The wage gap between CEOs of American companies and their employees is widening: on average, the former earn 670 times more than seconds, and in some cases even 1,000 times more. In 2020 the ratio was ‘only’ 604 to 1.
According to the Institute for Policy Studies, according to which in 2021 the compensation of CEOs increased by 2.5 million dollars, settling on an average of 10.6 million. Workers’ wages, on the other hand, increased by $ 3,556 to $ 23,968 a year. Figures that photograph a reality made up of growing inequalities, in which the ultra-rich who represent 1% of the population are increasingly detached from the remaining 99% struggling with galloping inflation and with which they cannot keep up.
The three highest-paid CEOs in the sample of companies surveyed in the study are Andy Jassy of Amazon, Fabrizio Freda of Estee Lauder and Jay Snowden of Penn National Gaming. Jassy was paid a salary of 212.7 million last year, or 6,747 times the $ 32,855 that an average Amazon employee brings home. Freda, on the other hand, saw her remuneration increase by 258% in 2021 to 66 million, about 1,965 times a worker of Estee Lauder. Snowden, with its 65.9 million, earned 1,942 times more than one of its employees.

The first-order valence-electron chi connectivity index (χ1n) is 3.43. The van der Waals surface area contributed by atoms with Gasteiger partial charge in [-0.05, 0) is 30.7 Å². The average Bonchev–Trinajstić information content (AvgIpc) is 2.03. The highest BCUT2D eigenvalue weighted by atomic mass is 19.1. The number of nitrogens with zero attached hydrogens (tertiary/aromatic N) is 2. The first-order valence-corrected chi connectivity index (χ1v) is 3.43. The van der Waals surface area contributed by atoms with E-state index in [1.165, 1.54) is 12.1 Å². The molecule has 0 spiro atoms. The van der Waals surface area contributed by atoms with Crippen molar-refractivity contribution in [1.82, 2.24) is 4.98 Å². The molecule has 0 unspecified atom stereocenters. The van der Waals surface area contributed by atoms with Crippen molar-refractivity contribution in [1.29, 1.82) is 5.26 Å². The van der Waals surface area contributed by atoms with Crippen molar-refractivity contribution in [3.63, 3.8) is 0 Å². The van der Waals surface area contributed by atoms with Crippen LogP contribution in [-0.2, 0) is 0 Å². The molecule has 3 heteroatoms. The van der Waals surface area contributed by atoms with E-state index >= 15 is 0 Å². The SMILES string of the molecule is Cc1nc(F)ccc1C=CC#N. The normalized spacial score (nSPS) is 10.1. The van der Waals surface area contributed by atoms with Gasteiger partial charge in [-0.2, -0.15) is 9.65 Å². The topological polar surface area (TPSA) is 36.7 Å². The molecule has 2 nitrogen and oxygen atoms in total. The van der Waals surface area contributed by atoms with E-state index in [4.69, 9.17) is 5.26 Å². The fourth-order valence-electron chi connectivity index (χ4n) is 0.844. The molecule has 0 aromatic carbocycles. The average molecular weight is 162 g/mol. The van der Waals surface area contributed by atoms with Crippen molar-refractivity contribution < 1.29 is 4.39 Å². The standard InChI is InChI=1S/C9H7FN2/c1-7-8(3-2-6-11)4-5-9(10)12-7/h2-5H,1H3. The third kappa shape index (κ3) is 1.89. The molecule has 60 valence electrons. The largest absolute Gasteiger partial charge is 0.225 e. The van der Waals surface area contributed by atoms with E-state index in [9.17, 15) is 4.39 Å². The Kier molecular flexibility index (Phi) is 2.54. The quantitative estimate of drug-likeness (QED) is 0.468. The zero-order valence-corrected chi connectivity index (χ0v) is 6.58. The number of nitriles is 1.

The increase in the wage gap is partly related to repurchase of own shares by listed companies. In 2021 billions of dollars were allocated to buyback plans which, if spent on employees, would in some cases have doubled their wages. Lowes, a company that operates in the retail sale of household goods, for example, has repurchased its securities for 13 billion: if it had distributed them among its 325,000 employees, it would have given them an increase of 40,000 dollars. But while top executives spent on buybacks, one of the ways to inflate super-manager wages, workers’ wages were reduced by 7.6% to $ 22,697. Americans are contributing indirectly, through the payment of taxes, to fill the gap. Of the 106 companies surveyed by the Institute for Policy Studies, 40% received funding from federal government contracts totaling $ 37.2 billion. These firms have a ratio of 571 to 1 in the compensation of their top managers and their employees.
The photograph taken by the studio, intended to fuel the debate on disparities and whet the desire for union among workers, also suggests solutions for Joe Biden. It goes from the stakes for federal contracts where wage gaps are too wide at higher taxes, passing through buyback limits. Popular roads among the progressive democrats but which, a few months before the mid-term elections, appear difficult to follow.
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